Yayoi Kusama’s notorious dots are instantly recognizable. And now, you’ll be able to spot them on the streets instead of just inside museums, as the exalted artist is doing her own polka-dotted skateboards. MoMA has tapped her to create a series of 500 limited edition boards featuring renditions of her famous work, “DOTS OBSESSSION (2018),” exclusively available through their online design store.
Courtesy of MoMA Design Store
Born in Japan in 1929, Kusama made a name for herself in the early 1950s for her abstract paintings of those polka dots. After moving to the United States in 1957, she began creating her now infamous “Infinity Rooms” (currently on exhibit at The Cleveland Museum of Art) and staging offbeat happenings around New York City. Since 1977, she’s lived in the Seiwa Hospital for the Mentally Ill just outside of Tokyo, where she continues to paint regularly.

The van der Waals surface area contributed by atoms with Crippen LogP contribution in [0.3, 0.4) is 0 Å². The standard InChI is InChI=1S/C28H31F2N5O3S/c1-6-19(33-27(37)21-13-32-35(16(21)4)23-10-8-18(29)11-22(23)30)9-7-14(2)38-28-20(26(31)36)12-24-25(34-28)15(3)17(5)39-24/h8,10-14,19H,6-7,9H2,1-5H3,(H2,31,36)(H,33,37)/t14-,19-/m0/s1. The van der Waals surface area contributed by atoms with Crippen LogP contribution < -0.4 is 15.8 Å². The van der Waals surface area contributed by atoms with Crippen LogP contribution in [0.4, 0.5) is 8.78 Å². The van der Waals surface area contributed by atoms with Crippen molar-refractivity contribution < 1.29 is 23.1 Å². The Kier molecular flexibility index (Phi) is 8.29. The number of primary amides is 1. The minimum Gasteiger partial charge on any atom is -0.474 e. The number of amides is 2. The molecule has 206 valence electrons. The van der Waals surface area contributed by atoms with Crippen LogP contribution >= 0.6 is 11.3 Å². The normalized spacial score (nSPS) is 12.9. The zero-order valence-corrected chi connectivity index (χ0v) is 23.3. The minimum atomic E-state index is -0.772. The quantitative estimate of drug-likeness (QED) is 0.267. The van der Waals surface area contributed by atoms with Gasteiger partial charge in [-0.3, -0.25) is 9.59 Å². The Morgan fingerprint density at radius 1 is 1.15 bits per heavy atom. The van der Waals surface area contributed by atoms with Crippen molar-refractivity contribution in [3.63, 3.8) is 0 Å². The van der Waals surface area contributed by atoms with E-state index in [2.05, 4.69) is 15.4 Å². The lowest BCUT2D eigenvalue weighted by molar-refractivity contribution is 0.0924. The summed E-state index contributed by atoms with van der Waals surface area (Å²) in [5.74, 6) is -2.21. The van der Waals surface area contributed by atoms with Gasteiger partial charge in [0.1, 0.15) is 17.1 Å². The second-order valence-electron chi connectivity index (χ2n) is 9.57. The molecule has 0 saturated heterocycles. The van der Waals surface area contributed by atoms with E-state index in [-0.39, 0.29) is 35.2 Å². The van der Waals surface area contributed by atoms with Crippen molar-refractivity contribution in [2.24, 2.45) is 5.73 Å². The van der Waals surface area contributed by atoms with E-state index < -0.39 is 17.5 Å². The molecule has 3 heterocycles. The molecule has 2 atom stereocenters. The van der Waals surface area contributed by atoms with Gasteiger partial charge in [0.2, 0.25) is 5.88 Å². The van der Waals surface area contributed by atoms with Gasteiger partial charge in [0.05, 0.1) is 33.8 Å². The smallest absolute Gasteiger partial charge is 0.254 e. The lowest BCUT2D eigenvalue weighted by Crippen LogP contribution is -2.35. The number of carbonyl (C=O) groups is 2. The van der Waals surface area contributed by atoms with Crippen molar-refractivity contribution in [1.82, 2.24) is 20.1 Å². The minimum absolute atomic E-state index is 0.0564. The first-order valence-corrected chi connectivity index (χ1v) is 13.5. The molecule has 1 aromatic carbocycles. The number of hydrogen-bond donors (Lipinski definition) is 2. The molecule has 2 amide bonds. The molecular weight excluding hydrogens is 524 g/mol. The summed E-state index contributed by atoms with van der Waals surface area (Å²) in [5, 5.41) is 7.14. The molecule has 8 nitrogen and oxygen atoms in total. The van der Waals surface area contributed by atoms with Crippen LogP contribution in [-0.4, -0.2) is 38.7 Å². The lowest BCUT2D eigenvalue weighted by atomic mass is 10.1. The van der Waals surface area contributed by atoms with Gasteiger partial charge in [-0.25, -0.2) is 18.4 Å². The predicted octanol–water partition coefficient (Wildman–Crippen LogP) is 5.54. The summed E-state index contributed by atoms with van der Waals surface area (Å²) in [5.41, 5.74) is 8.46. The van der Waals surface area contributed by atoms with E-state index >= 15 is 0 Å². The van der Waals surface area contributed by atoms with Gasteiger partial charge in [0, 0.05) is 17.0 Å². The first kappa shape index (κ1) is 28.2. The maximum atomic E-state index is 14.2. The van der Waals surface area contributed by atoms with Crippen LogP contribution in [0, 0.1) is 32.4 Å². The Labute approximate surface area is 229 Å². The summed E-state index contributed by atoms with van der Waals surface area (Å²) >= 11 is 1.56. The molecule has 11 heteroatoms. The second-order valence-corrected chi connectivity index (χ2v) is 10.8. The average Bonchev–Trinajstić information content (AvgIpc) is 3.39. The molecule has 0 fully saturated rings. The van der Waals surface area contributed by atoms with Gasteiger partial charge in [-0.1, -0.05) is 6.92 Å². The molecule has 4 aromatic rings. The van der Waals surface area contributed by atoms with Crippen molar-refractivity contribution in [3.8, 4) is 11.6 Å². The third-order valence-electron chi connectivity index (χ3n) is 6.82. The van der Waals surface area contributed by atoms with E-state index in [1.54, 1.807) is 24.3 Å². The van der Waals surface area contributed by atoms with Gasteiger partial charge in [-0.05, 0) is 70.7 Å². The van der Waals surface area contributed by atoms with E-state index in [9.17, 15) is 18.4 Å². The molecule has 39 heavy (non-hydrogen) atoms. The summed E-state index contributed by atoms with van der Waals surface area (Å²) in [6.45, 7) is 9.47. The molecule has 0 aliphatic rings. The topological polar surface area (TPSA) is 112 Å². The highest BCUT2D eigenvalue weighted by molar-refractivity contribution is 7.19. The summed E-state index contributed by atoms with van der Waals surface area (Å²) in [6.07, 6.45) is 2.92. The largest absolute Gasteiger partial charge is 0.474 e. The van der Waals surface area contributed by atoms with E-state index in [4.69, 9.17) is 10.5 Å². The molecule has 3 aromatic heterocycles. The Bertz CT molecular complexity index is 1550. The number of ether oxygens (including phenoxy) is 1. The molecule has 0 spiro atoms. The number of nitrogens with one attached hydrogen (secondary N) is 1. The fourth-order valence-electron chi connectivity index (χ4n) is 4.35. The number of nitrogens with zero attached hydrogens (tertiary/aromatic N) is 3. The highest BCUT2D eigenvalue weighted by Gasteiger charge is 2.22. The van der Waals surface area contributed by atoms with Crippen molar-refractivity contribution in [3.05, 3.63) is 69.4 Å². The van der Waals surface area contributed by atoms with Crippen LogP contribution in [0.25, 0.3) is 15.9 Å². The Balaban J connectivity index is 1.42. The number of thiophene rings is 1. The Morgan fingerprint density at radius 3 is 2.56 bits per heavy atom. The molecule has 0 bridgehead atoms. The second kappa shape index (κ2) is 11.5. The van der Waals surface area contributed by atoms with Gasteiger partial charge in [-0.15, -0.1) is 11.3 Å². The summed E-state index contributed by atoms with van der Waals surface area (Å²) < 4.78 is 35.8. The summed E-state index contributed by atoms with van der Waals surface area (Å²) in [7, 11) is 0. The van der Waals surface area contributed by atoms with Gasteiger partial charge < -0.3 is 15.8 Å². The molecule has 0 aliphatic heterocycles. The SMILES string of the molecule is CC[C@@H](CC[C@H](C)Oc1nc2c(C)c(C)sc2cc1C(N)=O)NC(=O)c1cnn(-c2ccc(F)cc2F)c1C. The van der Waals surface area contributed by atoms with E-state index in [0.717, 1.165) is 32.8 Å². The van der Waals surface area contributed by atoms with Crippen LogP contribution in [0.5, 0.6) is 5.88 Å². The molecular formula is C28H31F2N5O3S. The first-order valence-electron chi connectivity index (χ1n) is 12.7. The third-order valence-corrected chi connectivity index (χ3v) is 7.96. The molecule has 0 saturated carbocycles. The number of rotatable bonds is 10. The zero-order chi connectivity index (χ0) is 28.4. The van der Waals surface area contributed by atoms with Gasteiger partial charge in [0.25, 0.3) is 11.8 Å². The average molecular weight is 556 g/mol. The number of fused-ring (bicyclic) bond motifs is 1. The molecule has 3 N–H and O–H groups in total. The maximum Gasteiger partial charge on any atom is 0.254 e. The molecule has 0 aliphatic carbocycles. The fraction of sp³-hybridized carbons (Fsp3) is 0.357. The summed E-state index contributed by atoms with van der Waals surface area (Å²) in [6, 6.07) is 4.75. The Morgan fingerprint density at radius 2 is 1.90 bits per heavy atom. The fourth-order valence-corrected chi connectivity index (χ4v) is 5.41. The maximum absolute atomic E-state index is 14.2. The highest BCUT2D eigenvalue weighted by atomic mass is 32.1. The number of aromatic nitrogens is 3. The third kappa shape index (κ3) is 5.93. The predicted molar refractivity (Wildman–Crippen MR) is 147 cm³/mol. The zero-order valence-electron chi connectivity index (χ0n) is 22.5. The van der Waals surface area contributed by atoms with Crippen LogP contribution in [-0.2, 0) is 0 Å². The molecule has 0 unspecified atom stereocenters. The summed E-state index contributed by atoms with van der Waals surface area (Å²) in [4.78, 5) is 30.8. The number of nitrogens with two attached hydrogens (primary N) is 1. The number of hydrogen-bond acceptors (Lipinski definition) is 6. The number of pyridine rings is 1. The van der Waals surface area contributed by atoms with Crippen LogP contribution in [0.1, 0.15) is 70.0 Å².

‘Phalli’s Field’ Infinity Room; photo by Eikoh Hosoe, courtesy of Ota Fine Arts, Tokyo/Singapore; Victoria Miro, London; David Zwirner, New York
In recent years, other artists have also lent their works to the skateboarding community, including Barbara Kruger, who teamed up with iconic skate shop and streetwear brand Supreme to create a series of “Don’t Be A Jerk” skateboards and skate ramps in 2017. But Kusama’s project will be her first (and potentially only) skateboard related ever – and they are all actually hand-painted by her. Originally, the boards were made from samples based on digital renderings of Kusama’s art work. But when they were shipped to the artist for final approval, she decided to paint over each one of them meticulously.
The skateboards will come in four different styles: two white boards with red dots (one large, one small), and two yellow boards with black dots (also in small and large sizes). Though the MoMA Design Store has not yet listed an official date for the drop, once they are available, we know they’ll sell out quickly. After all, if there are two types of people who like exclusives, it is definitely art collectors and skaters.
‘In Infinity’ by Kim Hansen, courtesy of Louisiana Museum of Modern Art